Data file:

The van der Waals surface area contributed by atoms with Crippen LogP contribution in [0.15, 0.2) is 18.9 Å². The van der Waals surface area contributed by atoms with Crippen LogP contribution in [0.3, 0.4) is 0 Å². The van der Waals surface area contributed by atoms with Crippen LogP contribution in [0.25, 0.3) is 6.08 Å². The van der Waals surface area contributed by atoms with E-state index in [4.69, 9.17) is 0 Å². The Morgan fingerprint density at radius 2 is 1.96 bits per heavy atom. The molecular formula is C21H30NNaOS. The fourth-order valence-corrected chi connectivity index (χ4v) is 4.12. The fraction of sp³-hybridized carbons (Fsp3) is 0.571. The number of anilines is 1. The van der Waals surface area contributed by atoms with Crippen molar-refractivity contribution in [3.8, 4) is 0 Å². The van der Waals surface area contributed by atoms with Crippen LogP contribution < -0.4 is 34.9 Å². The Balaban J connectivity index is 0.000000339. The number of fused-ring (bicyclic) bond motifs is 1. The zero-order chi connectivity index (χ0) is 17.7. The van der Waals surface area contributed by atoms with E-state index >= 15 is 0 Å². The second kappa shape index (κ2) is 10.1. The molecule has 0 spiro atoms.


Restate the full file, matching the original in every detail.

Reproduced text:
The van der Waals surface area contributed by atoms with Crippen LogP contribution in [0.15, 0.2) is 18.9 Å². The van der Waals surface area contributed by atoms with Crippen LogP contribution in [0.3, 0.4) is 0 Å². The van der Waals surface area contributed by atoms with Crippen LogP contribution in [0.25, 0.3) is 6.08 Å². The van der Waals surface area contributed by atoms with E-state index in [4.69, 9.17) is 0 Å². The Morgan fingerprint density at radius 2 is 1.96 bits per heavy atom. The molecular formula is C21H30NNaOS. The fourth-order valence-corrected chi connectivity index (χ4v) is 4.12. The fraction of sp³-hybridized carbons (Fsp3) is 0.571. The number of anilines is 1. The van der Waals surface area contributed by atoms with Crippen molar-refractivity contribution in [3.8, 4) is 0 Å². The van der Waals surface area contributed by atoms with Crippen LogP contribution < -0.4 is 34.9 Å². The Balaban J connectivity index is 0.000000339. The number of fused-ring (bicyclic) bond motifs is 1. The zero-order chi connectivity index (χ0) is 17.7. The van der Waals surface area contributed by atoms with E-state index >= 15 is 0 Å². The second kappa shape index (κ2) is 10.1. The molecule has 0 spiro atoms.